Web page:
For our equine friends, overheating can mean much more than discomfort. It can mean death. Unfortunately, due to inadequate care, far too many innocent horses lose their lives to heatstroke annually.
A horse’s average body temperature can lie anywhere between 98.5 and 101 degrees Fahrenheit, but that figure will undoubtedly rise as they exercise or work. A horse caregiver must assist the animal with ridding their horse of that excess heat. If not, brain damage may commence.
Here are the simplest ways to keep a horse cool when it is hot outside:
Keep Them Hydrated
Always offer an overheated horse cool water. Coldwater enables the horse’s internal temperature to eventually cool to the same degree as the refreshing drink. Just be sure to make the water easily accessible and plentiful in quantity. Try placing troughs and buckets throughout the pastures and provide enough for all horses that are turned out.
And, water not only cools, but it also hydrates, protecting the horse from organ damage. Adding electrolytes to replace those that the horse has lost due to sweating is recommended. A few ounces of plain salt should meet both equine base sodium and base chloride requirements.
Always Provide Shade
It is imperative for all horses to seek cooler air in the summer, and the coolest air outdoors is always in the shade. Horses must escape the sun’s direct rays, and, as such, most horses tend to seek relief beneath trees. And, not only do the trees provide respite from the heat, the breezes tend to blow through them.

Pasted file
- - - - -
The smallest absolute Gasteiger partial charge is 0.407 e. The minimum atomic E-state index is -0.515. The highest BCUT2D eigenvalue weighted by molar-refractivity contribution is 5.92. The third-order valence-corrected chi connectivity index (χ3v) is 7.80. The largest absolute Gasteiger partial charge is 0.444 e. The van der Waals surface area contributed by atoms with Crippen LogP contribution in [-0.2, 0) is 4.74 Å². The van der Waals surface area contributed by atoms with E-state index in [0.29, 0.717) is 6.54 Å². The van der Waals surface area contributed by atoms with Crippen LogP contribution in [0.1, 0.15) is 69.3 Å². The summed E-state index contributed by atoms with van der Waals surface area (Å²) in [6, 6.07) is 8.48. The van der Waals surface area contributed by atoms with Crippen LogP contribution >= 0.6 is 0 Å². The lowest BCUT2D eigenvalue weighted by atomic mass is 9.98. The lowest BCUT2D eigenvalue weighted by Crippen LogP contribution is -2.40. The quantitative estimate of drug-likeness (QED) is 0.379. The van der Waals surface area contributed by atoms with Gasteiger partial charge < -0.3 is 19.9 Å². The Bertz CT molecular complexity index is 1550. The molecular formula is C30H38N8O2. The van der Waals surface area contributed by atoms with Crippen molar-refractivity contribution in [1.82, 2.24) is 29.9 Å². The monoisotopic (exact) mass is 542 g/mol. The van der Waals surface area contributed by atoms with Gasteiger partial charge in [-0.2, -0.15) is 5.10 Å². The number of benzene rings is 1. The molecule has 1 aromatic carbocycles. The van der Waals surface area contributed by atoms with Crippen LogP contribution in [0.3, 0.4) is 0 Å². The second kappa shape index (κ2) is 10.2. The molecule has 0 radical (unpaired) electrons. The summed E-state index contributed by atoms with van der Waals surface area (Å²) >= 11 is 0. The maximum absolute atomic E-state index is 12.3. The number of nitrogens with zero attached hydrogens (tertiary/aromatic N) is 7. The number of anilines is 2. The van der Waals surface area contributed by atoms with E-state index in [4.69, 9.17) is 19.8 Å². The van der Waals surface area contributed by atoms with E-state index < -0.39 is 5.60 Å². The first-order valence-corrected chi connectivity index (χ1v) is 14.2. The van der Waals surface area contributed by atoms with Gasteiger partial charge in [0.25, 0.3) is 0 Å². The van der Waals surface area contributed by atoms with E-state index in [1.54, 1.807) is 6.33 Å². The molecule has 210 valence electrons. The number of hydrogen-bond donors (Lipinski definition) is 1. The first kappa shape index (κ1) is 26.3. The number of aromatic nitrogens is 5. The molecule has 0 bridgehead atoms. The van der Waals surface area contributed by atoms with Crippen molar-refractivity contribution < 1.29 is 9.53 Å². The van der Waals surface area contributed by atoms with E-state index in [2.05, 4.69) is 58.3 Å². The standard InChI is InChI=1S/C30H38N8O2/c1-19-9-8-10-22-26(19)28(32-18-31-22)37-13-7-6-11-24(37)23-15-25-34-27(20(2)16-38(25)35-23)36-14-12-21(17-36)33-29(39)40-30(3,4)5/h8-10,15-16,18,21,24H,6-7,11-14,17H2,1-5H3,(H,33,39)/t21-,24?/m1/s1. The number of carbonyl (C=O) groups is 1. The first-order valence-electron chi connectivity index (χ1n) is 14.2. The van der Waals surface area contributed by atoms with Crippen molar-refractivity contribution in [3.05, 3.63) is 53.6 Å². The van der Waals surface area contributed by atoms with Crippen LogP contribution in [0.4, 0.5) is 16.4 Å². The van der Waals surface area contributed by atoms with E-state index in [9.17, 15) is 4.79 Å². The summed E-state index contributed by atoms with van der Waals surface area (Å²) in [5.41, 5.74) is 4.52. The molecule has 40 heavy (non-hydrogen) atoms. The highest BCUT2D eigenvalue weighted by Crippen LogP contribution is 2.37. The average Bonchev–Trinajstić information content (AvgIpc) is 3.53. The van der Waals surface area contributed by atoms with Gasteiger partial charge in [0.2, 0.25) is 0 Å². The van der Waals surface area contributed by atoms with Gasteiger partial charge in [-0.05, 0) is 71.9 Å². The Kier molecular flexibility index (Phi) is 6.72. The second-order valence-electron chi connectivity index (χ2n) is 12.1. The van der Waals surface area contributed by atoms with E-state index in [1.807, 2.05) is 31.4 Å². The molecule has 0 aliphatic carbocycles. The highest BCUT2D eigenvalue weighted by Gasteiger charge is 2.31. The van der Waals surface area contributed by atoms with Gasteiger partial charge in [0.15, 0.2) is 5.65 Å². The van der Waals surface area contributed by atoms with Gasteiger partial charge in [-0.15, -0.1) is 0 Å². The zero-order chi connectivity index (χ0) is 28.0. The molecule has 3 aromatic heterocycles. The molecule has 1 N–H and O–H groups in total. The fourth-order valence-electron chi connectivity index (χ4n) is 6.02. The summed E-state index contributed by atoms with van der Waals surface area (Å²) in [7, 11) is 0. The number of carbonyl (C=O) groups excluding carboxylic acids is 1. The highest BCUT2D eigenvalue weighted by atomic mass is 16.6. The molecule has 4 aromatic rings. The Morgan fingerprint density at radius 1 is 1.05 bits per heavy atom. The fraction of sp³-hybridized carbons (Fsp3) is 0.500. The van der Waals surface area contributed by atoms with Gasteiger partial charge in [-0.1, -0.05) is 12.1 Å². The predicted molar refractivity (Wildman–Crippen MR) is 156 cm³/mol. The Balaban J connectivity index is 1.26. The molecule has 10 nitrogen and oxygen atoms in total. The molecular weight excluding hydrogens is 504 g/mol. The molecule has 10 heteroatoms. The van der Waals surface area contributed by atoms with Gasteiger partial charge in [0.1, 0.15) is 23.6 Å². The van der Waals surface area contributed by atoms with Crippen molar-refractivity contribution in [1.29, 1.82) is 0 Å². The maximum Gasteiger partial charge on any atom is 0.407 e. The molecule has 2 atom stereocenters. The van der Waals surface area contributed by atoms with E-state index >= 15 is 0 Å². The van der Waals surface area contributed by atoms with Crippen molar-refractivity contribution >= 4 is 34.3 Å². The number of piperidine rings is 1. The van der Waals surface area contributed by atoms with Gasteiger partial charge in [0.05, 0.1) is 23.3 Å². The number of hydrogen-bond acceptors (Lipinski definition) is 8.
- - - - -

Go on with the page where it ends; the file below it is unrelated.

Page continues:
However, any type of four-walled shelter, such as a barn, works even better. After all, heat rises, and the outside air that comes in through windows and doorways warms, rises, and is usually let out through roof vents. Table and window fans increase circulation and keep the air moving.
However, when the shade is limited in an area, it is best to reduce turnout time to four hours per day, usually before noon.
Wipe or Hose Down the Horse
To immediately cool down an overheated horse, sponge them with ice water or spray them down with a hose if there is a water source nearby. Use a steady stream to wet the horse’s head, neck, back, legs, and backside.
Then, if they have not immediately cooled off, try attaching bags full of ice wrapped in towels around their legs. Using ice to chill a horse is both safe and recommended when it is needed.
In conclusion, remember that, as a rule, when a rider feels overheated, the horse feels much worse. This is because they rely entirely on humans to manage their cooling needs and can’t tell us how they feel. However, with careful planning, general knowledge, and acute observation, a good caregiver should have no problem keeping a horse comfortable, healthy, and safe.